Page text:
Tuesday, August 19, 2014

Two tired days in Bucharest

We spent last Sunday afternoon to Tuesday afternoon in Bucharest, Romania, on our way home from our six weeks in Europe. It was our misfortune to show up just in time for the two hottest days of the summer, which put a damper on our daytime outdoor activities, but we managed. We kept our itinerary pretty unambitious, but here's a sampler of what you do in Bucharest when you are hot and tired and dragging three kids along with you.

First was The Long Walk to dinner. We were exhausted and starving. What better time to set off on a walk of indeterminate length through an unfamiliar city to a restaurant whose location you are not entirely sure of? We wanted to stop because we were hungry, but we knew we wouldn't get food unless we kept going, etc. It was rough, but we made it.

PARK. It had been a few days, so we went to this famous park in Bucharest for the girls to get their playground on. It was fun hanging out with the locals.

Tramming it to the Village Museum.

The outdoor Village Museum was actually really cool. It was full of houses and churches from all time periods and areas of Romania. Some were reconstructions, but some were actual dwellings that were removed from their original remote locations piece by piece and put back together in the museum park. We spent half a day here; in cooler weather, I think we could have spent the whole day.

After a sweltering siesta back at our ho(s)tel, we went on a walk to the Palace of Parliament. By some metric that I'm not sure of, this is the second largest building in the world. And it was BIG. Communists do that really well.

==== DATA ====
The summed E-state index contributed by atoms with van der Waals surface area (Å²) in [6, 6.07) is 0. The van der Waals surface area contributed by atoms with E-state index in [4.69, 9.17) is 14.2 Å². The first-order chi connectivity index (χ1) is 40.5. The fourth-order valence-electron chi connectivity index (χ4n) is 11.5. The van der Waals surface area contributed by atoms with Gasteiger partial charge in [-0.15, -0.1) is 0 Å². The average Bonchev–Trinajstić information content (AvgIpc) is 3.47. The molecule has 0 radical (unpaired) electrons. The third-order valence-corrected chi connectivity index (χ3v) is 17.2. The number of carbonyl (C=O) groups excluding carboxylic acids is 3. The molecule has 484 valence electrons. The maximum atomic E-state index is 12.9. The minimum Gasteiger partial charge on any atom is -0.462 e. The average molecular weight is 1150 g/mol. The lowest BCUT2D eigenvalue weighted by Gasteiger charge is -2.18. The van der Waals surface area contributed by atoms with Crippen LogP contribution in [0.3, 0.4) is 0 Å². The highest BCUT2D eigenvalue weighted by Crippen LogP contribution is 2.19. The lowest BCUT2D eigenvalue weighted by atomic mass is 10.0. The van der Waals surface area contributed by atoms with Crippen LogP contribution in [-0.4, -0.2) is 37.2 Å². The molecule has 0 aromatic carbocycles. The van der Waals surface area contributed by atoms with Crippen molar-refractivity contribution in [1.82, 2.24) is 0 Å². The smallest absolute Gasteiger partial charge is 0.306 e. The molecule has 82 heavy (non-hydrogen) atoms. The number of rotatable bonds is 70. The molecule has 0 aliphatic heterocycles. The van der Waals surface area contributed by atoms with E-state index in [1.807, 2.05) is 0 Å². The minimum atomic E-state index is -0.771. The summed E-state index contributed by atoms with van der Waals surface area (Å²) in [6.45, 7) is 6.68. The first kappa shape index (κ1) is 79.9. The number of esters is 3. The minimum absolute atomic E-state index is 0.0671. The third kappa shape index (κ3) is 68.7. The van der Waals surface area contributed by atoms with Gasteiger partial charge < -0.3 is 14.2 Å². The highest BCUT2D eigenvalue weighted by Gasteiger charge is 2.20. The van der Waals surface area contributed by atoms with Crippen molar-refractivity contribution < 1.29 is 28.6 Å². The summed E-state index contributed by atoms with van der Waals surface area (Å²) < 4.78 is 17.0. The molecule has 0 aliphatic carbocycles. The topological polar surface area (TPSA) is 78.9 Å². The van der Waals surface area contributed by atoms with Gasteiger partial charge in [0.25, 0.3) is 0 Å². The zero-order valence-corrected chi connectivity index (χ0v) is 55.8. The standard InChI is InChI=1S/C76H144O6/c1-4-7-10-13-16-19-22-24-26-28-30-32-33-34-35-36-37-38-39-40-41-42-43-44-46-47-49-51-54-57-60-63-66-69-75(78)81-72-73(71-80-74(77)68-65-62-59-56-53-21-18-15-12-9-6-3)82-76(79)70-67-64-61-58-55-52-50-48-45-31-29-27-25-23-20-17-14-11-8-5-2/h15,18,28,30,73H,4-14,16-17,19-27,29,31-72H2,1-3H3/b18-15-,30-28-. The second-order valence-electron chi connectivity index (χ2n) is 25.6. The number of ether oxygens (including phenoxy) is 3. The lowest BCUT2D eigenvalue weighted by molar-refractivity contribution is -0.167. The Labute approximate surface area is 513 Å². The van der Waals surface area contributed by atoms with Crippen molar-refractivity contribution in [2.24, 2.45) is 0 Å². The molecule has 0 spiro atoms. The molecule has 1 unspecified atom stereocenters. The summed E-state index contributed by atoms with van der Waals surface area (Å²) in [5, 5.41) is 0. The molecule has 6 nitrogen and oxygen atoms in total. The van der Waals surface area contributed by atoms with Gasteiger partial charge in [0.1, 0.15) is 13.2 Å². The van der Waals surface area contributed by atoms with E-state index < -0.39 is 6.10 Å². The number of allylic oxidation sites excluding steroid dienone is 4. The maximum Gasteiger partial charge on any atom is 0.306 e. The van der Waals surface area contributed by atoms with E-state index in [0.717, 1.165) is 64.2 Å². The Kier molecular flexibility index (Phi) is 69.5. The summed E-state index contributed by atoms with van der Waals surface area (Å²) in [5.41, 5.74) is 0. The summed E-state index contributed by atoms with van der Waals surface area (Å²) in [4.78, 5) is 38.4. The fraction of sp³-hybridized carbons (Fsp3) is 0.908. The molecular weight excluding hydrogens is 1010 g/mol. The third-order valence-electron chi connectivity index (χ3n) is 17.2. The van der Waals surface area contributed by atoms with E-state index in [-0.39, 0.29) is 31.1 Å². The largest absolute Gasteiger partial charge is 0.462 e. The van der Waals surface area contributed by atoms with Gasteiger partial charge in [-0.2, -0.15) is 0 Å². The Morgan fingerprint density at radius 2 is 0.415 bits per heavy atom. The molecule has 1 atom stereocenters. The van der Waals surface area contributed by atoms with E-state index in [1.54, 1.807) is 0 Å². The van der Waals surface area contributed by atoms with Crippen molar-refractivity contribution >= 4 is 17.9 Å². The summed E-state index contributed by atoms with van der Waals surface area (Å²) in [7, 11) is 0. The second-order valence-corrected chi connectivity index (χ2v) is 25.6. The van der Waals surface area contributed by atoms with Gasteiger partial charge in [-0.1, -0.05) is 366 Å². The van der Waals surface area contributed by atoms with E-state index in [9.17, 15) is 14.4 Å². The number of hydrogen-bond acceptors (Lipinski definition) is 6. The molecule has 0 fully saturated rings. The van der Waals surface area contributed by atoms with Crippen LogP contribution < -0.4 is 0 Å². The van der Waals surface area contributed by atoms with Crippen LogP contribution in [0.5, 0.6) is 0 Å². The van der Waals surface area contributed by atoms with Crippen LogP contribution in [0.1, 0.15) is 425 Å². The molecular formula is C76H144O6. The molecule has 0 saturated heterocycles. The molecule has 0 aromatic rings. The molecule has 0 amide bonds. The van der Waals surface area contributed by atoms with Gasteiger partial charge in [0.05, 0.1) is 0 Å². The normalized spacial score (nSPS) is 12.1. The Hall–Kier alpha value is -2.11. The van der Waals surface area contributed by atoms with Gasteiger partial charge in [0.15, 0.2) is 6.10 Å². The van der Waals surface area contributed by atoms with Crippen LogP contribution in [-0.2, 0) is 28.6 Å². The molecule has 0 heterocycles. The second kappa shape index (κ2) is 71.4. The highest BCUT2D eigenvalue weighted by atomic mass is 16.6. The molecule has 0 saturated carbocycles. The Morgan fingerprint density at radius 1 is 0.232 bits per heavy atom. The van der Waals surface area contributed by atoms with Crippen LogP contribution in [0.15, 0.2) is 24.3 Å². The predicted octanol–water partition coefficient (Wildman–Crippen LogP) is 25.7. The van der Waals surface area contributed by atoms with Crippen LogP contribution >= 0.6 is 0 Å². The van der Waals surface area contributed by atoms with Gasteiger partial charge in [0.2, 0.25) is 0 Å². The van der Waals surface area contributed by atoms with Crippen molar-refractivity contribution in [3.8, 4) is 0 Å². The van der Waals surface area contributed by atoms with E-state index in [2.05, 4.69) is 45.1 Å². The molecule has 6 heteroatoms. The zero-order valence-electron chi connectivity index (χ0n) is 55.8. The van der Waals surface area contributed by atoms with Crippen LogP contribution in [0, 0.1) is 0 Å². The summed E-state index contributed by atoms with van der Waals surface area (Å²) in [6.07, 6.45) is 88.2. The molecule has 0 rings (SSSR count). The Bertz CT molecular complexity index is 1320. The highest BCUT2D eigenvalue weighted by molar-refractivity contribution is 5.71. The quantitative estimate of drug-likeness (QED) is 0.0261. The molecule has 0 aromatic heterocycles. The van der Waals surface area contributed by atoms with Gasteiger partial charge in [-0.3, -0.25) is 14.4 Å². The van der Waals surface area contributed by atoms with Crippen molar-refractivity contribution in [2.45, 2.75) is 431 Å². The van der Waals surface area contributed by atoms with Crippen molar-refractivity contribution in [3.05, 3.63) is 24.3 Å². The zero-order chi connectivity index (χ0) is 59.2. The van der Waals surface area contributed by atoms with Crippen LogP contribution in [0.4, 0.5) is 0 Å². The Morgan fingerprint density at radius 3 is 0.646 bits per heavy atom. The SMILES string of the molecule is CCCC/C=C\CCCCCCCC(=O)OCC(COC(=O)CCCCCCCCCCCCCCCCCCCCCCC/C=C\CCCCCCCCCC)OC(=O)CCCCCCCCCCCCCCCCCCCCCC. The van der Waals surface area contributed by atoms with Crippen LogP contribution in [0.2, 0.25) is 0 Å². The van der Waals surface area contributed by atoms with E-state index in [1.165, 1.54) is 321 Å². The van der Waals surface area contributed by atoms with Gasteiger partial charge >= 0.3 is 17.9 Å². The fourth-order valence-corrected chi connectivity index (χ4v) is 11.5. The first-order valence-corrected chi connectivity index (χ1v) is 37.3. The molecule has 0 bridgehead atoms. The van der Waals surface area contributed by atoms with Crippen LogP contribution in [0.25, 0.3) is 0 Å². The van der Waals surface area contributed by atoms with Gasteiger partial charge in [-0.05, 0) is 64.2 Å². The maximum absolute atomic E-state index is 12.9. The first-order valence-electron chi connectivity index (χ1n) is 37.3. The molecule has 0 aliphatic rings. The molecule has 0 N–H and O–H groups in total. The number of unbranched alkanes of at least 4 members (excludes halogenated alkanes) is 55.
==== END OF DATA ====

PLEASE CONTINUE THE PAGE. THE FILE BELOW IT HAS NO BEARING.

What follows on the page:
Just down the street, we found the playground version of the Palace. It was a great last night of vacation. We people-watched and played and enjoyed spending time outside as the sun went down.

Maybe someday we can go back and do Romania more justice, but we enjoyed taking it easy in the capital for two days.

1 comment:

Liz Johnson said...

Now you should go read "Red Horizons," which was written by one of Ceaucescu's top cabinet members who defected. It might not all be true (I have trouble trusting anybody writing with that much of an agenda), but so much of it is RIVETING! I specifically remember the part about having enormous tunnels under that building where Ceaucescu would race his cars.

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